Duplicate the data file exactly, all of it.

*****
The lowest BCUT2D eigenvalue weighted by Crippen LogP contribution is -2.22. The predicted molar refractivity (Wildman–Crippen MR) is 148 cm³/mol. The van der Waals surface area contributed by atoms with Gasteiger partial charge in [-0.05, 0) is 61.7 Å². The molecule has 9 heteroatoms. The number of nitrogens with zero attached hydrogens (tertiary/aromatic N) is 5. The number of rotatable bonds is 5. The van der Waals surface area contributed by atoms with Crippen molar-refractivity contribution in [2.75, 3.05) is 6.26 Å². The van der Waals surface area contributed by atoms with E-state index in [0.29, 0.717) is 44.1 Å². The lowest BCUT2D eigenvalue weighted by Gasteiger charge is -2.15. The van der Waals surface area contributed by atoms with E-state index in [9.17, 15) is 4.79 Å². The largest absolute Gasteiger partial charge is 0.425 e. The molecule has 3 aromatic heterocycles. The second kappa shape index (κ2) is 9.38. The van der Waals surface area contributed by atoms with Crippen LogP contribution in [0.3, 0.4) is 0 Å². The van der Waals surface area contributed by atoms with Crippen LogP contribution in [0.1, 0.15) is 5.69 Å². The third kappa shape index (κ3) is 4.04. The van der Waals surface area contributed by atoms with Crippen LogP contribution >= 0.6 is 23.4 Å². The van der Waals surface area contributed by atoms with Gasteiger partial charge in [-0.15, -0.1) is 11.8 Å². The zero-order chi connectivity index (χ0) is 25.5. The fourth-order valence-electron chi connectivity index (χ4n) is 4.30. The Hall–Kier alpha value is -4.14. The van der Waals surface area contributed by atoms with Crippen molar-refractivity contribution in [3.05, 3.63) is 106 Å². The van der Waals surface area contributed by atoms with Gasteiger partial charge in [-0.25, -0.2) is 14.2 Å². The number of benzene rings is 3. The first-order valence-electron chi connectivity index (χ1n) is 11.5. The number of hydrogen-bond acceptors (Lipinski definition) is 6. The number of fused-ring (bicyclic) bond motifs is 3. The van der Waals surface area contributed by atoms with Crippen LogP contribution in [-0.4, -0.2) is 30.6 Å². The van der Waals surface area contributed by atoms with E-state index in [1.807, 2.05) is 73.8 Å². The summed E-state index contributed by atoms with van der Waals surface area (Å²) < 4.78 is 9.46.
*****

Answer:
The lowest BCUT2D eigenvalue weighted by Crippen LogP contribution is -2.22. The predicted molar refractivity (Wildman–Crippen MR) is 148 cm³/mol. The van der Waals surface area contributed by atoms with Gasteiger partial charge in [-0.05, 0) is 61.7 Å². The molecule has 9 heteroatoms. The number of nitrogens with zero attached hydrogens (tertiary/aromatic N) is 5. The number of rotatable bonds is 5. The van der Waals surface area contributed by atoms with Crippen molar-refractivity contribution in [2.75, 3.05) is 6.26 Å². The van der Waals surface area contributed by atoms with E-state index in [0.29, 0.717) is 44.1 Å². The lowest BCUT2D eigenvalue weighted by Gasteiger charge is -2.15. The van der Waals surface area contributed by atoms with E-state index in [9.17, 15) is 4.79 Å². The largest absolute Gasteiger partial charge is 0.425 e. The molecule has 3 aromatic heterocycles. The second kappa shape index (κ2) is 9.38. The van der Waals surface area contributed by atoms with Crippen LogP contribution in [0.3, 0.4) is 0 Å². The van der Waals surface area contributed by atoms with Crippen LogP contribution in [0.1, 0.15) is 5.69 Å². The third kappa shape index (κ3) is 4.04. The van der Waals surface area contributed by atoms with Crippen LogP contribution >= 0.6 is 23.4 Å². The van der Waals surface area contributed by atoms with Gasteiger partial charge in [-0.15, -0.1) is 11.8 Å². The zero-order chi connectivity index (χ0) is 25.5. The fourth-order valence-electron chi connectivity index (χ4n) is 4.30. The Hall–Kier alpha value is -4.14. The van der Waals surface area contributed by atoms with Crippen molar-refractivity contribution in [3.05, 3.63) is 106 Å². The van der Waals surface area contributed by atoms with Gasteiger partial charge in [-0.25, -0.2) is 14.2 Å². The number of benzene rings is 3. The first-order valence-electron chi connectivity index (χ1n) is 11.5. The number of hydrogen-bond acceptors (Lipinski definition) is 6. The number of fused-ring (bicyclic) bond motifs is 3. The van der Waals surface area contributed by atoms with Crippen LogP contribution in [-0.4, -0.2) is 30.6 Å². The van der Waals surface area contributed by atoms with E-state index in [1.807, 2.05) is 73.8 Å². The summed E-state index contributed by atoms with van der Waals surface area (Å²) < 4.78 is 9.46.